DIGITAL CONSULTANTS SEE BUMPS ON THE ROAD TO THE MIDTERMS | Pacific Campaign House

DIGITAL CONSULTANTS SEE BUMPS ON THE ROAD TO THE MIDTERMS

After cheering the return of political ads to Facebook this week, digital consultants say they’re bracing for another ad blackout this cycle.

“There will probably be a ban and sooner [than the one in 2020],” Ryanne Brown, of progressive digital shop Do Big Things, said during a C&E event on the audio app Clubhouse on Thursday. “I also think that they will de-prioritize ads and we will watch CPMs rise significantly over the next two years.”

It’s another reason to continue exploring alternatives, she added. “Facebook is one platform. We can still take advantage of literally the rest of the internet. That’s kind of the approach we’re taking.”

Amanda Malo, president of BASK digital, said another Facebook ad ban in the run up to the 2022 midterms is more likely than not.

“If they do that, I think they’re gong to bump up the timeline. All of us are already making contingency plans and we’ve been communicating those contingency plans to our clients. They’re ready to understand that we’ve been thinking about this and we know how to allocate resources.”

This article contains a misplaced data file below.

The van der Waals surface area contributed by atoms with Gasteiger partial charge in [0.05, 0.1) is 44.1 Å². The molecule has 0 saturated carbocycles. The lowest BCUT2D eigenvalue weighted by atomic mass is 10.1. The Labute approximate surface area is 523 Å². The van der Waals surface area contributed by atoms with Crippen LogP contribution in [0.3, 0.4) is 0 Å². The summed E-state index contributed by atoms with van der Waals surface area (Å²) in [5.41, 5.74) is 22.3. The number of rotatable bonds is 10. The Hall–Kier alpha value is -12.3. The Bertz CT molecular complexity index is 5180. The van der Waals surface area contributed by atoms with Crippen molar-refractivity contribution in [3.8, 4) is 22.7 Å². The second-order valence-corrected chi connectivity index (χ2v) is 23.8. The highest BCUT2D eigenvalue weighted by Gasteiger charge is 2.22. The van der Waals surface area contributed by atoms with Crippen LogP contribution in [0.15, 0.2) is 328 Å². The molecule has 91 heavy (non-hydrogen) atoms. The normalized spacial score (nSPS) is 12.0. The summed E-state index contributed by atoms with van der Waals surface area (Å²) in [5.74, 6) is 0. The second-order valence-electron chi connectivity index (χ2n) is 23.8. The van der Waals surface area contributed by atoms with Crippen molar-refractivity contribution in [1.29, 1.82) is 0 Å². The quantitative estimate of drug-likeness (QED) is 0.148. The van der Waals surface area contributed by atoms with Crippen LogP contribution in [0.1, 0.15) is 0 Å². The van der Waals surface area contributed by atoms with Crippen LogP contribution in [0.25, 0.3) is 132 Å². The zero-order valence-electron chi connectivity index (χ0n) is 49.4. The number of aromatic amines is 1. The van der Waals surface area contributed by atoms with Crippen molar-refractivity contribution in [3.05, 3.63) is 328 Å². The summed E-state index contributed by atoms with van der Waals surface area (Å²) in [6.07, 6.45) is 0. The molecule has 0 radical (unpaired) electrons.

In the meantime, practitioners like Malo are also bracing their clients for higher costs outside of Facebook’s walled garden: “It’s a hard conversation to have with our clients or our campaigns. It may end up being a little bit more expensive than inside of Facebook. It’s a little bit of adjusting our reality and our expectations.”

Cori Jaques, digital director at GOP digital shop AdVictory, said she hopes that another platform emerges as the go-to for political marketers: “Maybe there will be an alternative and maybe we won’t be so beholden to one platform.”

It’s not just the possibility of another ad ban that has digital practitioners continuing their search for alternatives. Cheryl Hori, of Pacific Campaign House, noted targeting restrictions like the one Google is embracing are hindering the ability of groups to reach specific audiences. “If you’re trying to mobilize Latino voters, Asian-American voters, LGBT voters, how are you going to find the people and minimize waste as much as you can?”   

As a result of moves by Google, she said, groups are going to have a heavier reliance on owned audiences.

Focusing on alternate approaches like influencer marketing is another workaround to unpredictability at Facebook and Google.

Democratic digital consultant Madeline V. Twomey tweeted on Wednesday: “The upside of the ad ban was the willingness to innovate and explore new ways of doing our work (including breaking out of archaic department silos. A voter doesn’t differentiate between an email, an ad and a volunteer call. Neither should we).”

Twomey, who was the Biden campaign’s community content director, pointed to “influencers, creators + partnerships” as where campaigns should be looking beyond Facebook. “I truly believe it’s the future of marketing and campaigning.”